3

At our bridge game last night LHO opens 1C, overcaller bids 1H, RHO passes, the Partner of overcaller bids DOUBLE, thinking of making a negative double, how should the director rule this.

Diagramatically:

LHO   OHO   RHO  IHO 
 1C    1H  Pass  Dbl

How should Director rule?

OHO = Opposite-Hand Opponent; IHO = In-Hand Opponent. This phrasing seems particularly apt for this particular question.

tx

3

According to the Laws of Duplicate Bridge, 2008:

Law 35 Inadmissible calls

A. A double or redouble not permitted by Law 19. Law 36 applies.

Law 36
A. Offender's LHO Calls before Rectification
If offender's LHO calls before rectification of an inadmissible double or redouble the inadmissible call and all subsequent calls are cancelled. The auction reverts to the player whose turn it is to call [IHO in this case] and proceeds as though there had been no irregularity. The lead restrictions of Rule 26 do not apply.

B. Offender's LHO Does Not call before Rectification
When A above does not apply:
1. any double or redouble not permitted by Rule 19 is canceled.
2. the offender must substitute a legal call, the auction continues and the offender's partner must pass whenever it is his turn to call.
3. Law 23 [] may apply. The lead restrictions in Law 26 may apply.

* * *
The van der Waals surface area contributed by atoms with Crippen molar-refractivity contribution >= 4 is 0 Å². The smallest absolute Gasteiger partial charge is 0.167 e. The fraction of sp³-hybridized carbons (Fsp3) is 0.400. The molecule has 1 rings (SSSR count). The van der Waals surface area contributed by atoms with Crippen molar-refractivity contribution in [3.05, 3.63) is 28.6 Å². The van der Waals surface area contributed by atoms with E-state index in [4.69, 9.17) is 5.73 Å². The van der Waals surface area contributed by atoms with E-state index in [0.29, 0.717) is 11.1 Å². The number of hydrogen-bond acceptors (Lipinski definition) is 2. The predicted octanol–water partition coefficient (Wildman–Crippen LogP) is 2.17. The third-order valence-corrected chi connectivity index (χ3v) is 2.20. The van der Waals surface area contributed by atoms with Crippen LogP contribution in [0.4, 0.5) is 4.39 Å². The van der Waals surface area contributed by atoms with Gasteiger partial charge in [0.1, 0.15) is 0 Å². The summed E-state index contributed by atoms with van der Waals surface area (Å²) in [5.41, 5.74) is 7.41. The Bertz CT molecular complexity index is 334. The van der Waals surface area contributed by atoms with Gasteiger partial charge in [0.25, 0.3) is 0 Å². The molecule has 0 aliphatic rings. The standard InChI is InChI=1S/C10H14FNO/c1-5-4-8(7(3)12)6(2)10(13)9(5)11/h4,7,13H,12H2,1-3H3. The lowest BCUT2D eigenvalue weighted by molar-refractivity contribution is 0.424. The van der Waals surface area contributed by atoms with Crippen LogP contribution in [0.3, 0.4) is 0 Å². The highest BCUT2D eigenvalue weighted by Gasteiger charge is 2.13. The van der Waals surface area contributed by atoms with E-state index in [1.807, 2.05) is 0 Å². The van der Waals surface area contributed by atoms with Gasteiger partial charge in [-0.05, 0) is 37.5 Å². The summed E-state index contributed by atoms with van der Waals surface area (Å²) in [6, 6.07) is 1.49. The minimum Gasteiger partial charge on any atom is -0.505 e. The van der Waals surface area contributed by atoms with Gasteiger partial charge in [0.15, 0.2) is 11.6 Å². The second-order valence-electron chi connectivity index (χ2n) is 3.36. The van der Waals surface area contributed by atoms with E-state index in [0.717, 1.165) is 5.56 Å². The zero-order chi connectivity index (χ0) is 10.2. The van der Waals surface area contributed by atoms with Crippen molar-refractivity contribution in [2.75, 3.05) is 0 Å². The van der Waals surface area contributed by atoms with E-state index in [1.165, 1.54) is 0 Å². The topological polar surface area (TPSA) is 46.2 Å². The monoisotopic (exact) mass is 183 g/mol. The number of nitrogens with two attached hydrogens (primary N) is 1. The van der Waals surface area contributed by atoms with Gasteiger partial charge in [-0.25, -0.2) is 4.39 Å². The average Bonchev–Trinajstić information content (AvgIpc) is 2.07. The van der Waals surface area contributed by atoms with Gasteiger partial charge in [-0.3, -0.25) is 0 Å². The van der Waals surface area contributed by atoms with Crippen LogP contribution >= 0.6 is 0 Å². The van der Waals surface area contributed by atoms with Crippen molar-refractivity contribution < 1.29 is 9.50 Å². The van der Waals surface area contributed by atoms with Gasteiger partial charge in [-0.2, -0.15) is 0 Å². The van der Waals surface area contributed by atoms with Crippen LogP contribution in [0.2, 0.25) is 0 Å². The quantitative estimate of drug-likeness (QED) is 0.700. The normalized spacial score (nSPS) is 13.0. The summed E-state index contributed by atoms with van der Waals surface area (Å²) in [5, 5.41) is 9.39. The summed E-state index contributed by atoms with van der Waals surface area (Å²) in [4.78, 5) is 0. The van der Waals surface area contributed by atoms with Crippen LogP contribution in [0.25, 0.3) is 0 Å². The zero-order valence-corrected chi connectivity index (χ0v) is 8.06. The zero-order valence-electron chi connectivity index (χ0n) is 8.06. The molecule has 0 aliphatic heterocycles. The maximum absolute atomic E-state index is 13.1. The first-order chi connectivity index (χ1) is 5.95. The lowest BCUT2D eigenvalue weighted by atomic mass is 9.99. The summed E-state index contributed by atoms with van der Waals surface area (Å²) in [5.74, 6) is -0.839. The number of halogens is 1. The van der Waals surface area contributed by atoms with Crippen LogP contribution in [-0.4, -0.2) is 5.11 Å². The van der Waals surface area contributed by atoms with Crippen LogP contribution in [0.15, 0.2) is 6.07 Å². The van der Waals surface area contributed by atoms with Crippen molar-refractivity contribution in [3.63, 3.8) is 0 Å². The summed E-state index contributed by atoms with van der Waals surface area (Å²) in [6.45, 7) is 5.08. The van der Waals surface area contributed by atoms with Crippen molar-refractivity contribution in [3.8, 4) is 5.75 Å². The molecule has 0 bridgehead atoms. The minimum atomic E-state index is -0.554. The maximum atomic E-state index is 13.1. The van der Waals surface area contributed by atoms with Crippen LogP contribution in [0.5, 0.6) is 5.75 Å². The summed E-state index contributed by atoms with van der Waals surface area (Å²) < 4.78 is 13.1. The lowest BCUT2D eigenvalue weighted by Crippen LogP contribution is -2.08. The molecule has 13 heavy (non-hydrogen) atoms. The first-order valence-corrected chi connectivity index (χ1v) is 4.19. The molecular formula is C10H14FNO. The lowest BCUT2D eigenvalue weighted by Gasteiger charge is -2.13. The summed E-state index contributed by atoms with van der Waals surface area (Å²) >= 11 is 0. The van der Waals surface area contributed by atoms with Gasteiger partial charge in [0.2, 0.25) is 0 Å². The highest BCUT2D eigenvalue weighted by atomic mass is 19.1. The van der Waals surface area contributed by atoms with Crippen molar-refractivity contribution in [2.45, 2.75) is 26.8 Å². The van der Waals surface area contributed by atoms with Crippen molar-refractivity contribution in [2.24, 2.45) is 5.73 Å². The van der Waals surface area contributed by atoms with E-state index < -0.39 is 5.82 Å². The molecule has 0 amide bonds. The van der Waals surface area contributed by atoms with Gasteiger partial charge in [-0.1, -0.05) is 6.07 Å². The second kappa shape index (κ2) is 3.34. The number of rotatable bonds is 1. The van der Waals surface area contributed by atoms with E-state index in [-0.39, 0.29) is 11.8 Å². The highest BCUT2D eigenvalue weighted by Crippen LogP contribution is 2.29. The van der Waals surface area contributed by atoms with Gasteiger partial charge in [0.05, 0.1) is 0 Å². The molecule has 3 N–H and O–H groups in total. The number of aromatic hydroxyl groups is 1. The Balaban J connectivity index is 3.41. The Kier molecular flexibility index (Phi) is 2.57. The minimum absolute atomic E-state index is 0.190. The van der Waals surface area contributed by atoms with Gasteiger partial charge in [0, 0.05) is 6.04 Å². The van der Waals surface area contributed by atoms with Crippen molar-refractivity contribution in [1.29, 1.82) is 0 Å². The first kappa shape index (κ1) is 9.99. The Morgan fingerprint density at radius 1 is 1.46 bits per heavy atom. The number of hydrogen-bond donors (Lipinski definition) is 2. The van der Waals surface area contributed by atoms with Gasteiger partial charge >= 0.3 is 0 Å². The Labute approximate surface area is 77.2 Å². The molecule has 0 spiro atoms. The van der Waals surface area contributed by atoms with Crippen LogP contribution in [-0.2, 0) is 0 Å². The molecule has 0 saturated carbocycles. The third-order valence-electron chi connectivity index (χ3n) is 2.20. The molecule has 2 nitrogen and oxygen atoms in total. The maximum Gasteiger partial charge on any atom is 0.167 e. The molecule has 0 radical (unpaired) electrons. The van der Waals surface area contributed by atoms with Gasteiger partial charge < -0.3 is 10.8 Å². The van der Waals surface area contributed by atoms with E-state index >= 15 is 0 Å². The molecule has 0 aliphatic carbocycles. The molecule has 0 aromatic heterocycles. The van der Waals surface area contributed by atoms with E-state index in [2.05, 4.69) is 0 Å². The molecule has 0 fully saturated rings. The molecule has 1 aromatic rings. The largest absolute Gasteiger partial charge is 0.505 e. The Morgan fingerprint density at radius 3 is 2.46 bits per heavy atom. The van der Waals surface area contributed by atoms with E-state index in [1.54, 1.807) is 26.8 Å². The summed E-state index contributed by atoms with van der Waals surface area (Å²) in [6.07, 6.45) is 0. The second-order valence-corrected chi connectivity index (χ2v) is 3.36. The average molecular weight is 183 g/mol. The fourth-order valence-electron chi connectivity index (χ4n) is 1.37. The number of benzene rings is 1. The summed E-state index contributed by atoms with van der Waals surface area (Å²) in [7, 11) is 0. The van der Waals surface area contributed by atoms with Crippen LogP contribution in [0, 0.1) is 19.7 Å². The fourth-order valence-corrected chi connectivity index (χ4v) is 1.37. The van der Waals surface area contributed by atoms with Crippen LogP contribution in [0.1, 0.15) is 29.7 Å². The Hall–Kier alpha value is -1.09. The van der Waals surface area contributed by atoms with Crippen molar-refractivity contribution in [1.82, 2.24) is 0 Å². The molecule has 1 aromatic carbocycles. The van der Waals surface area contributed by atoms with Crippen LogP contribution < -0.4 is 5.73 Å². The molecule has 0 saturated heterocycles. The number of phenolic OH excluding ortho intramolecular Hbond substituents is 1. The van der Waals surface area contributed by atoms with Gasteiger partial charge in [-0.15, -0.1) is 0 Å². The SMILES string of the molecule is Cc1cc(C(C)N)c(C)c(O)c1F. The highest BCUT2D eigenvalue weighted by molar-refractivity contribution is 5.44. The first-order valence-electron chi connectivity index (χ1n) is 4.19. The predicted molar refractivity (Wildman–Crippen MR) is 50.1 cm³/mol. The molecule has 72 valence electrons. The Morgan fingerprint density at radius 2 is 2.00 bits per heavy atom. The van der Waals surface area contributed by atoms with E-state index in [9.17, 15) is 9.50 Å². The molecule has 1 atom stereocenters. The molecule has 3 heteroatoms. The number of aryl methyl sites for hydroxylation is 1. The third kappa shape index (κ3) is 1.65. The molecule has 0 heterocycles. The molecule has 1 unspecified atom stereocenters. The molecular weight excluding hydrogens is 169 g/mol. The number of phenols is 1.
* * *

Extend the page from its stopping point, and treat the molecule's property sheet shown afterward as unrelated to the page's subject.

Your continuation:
4. If the call is out of turn .... [not applicable in this instance]

From your description it seems that case B applies:

  • You must substitute a legal call;
  • your partner is required to Pass for the remainder of the auction;
  • Director may award an adjusted score at his discretion according to the guidelines of Law 23; and
  • if the opponents win the auction there will be lead penalties at your partner's first opportunity to lead, including if he is on Opening Lead.

The lead penalty in this case will be under

Law 26
B. Other Withdrawn Calls

For other withdrawn calls, declarer may prohibit offender's partner from leading any one suit at his first turn to lead, including the opening lead; such prohibition to continue for as long as offender's partner retains the lead.

Morale: Pay more attention to all those multi-coloured cards on the table in front of you before pulling one out of the box.

Update:

When I was a practicing director, many years ago, it was ACBL Policy that a Director was required to carry a rule book on his person whenever called to the table, and that any player present at the table where a ruling was being made could ask for the applicable Law to be read aloud. I cannot find this in the Rules themselves, and no longer have a current copy of the ACBL Guide for Directors, but I would expect that any polite request to that effect would be accepted by a Director.

If you believe a Director may be erring in his ruling at the table this is a possible defence; however I would caution against using this wholesale. Directors do not have infinite patience, and are there to make rulings not to teach the Laws. Spend a few bucks; buy yourself a copy of the rules; perhaps even take the Director's Exam to ensure you have a good grasp of the rules. It will help you become a better player and partner in the long run.

2
  • tx Very clear explanation – claire May 31 '15 at 16:01
  • @Claire: You are welcome; the most appreciated thank you is an Accept (the green check-mark button) and an up-vote of course. – Forget I was ever here May 31 '15 at 16:05

Your Answer

By clicking “Post Your Answer”, you agree to our terms of service, privacy policy and cookie policy

Not the answer you're looking for? Browse other questions tagged or ask your own question.